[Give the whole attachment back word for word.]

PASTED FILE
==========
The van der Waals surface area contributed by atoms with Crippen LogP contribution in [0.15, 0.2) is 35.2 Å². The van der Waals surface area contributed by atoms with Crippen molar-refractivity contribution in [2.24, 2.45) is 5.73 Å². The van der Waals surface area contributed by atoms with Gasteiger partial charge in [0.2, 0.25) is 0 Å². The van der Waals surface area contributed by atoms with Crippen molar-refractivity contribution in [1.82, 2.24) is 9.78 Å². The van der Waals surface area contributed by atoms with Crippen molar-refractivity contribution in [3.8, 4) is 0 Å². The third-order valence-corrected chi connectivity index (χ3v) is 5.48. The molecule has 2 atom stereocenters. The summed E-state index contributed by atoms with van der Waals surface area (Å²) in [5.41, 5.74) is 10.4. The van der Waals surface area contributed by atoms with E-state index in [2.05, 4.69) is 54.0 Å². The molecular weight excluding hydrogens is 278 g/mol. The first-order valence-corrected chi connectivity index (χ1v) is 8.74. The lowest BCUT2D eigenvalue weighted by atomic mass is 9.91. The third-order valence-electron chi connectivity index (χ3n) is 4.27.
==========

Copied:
The van der Waals surface area contributed by atoms with Crippen LogP contribution in [0.15, 0.2) is 35.2 Å². The van der Waals surface area contributed by atoms with Crippen molar-refractivity contribution in [2.24, 2.45) is 5.73 Å². The van der Waals surface area contributed by atoms with Gasteiger partial charge in [0.2, 0.25) is 0 Å². The van der Waals surface area contributed by atoms with Crippen molar-refractivity contribution in [1.82, 2.24) is 9.78 Å². The van der Waals surface area contributed by atoms with Crippen molar-refractivity contribution in [3.8, 4) is 0 Å². The third-order valence-corrected chi connectivity index (χ3v) is 5.48. The molecule has 2 atom stereocenters. The summed E-state index contributed by atoms with van der Waals surface area (Å²) in [5.41, 5.74) is 10.4. The van der Waals surface area contributed by atoms with E-state index in [2.05, 4.69) is 54.0 Å². The molecular weight excluding hydrogens is 278 g/mol. The first-order valence-corrected chi connectivity index (χ1v) is 8.74. The lowest BCUT2D eigenvalue weighted by atomic mass is 9.91. The third-order valence-electron chi connectivity index (χ3n) is 4.27.